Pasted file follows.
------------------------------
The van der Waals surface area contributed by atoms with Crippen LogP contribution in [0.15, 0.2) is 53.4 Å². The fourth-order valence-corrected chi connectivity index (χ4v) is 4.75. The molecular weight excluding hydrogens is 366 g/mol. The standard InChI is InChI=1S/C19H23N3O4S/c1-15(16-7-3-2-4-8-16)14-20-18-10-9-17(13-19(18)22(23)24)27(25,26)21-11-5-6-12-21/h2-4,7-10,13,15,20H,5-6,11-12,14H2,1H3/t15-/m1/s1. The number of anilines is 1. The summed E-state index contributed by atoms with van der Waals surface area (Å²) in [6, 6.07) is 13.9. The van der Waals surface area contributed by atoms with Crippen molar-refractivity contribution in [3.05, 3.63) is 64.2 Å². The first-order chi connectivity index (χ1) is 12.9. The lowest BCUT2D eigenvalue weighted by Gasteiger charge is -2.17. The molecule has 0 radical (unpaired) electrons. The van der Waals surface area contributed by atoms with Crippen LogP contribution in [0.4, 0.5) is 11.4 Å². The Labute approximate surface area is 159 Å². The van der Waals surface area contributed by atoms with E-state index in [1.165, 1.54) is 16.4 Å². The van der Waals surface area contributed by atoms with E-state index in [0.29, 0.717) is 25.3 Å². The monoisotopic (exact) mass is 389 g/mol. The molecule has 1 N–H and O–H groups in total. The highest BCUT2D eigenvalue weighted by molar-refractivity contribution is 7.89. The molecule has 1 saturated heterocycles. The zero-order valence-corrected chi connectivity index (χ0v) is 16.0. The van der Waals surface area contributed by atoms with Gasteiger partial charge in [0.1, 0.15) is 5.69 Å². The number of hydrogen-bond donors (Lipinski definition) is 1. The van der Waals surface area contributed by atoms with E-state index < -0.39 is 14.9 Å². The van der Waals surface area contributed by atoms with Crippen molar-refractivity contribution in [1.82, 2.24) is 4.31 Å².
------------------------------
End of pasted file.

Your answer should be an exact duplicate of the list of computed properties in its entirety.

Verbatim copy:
The van der Waals surface area contributed by atoms with Crippen LogP contribution in [0.15, 0.2) is 53.4 Å². The fourth-order valence-corrected chi connectivity index (χ4v) is 4.75. The molecular weight excluding hydrogens is 366 g/mol. The standard InChI is InChI=1S/C19H23N3O4S/c1-15(16-7-3-2-4-8-16)14-20-18-10-9-17(13-19(18)22(23)24)27(25,26)21-11-5-6-12-21/h2-4,7-10,13,15,20H,5-6,11-12,14H2,1H3/t15-/m1/s1. The number of anilines is 1. The summed E-state index contributed by atoms with van der Waals surface area (Å²) in [6, 6.07) is 13.9. The van der Waals surface area contributed by atoms with Crippen molar-refractivity contribution in [3.05, 3.63) is 64.2 Å². The first-order chi connectivity index (χ1) is 12.9. The lowest BCUT2D eigenvalue weighted by Gasteiger charge is -2.17. The molecule has 0 radical (unpaired) electrons. The van der Waals surface area contributed by atoms with Crippen LogP contribution in [0.4, 0.5) is 11.4 Å². The Labute approximate surface area is 159 Å². The van der Waals surface area contributed by atoms with E-state index in [1.165, 1.54) is 16.4 Å². The van der Waals surface area contributed by atoms with E-state index in [0.29, 0.717) is 25.3 Å². The monoisotopic (exact) mass is 389 g/mol. The molecule has 1 N–H and O–H groups in total. The highest BCUT2D eigenvalue weighted by molar-refractivity contribution is 7.89. The molecule has 1 saturated heterocycles. The zero-order valence-corrected chi connectivity index (χ0v) is 16.0. The van der Waals surface area contributed by atoms with Gasteiger partial charge in [0.1, 0.15) is 5.69 Å². The number of hydrogen-bond donors (Lipinski definition) is 1. The van der Waals surface area contributed by atoms with E-state index < -0.39 is 14.9 Å². The van der Waals surface area contributed by atoms with Crippen molar-refractivity contribution in [1.82, 2.24) is 4.31 Å².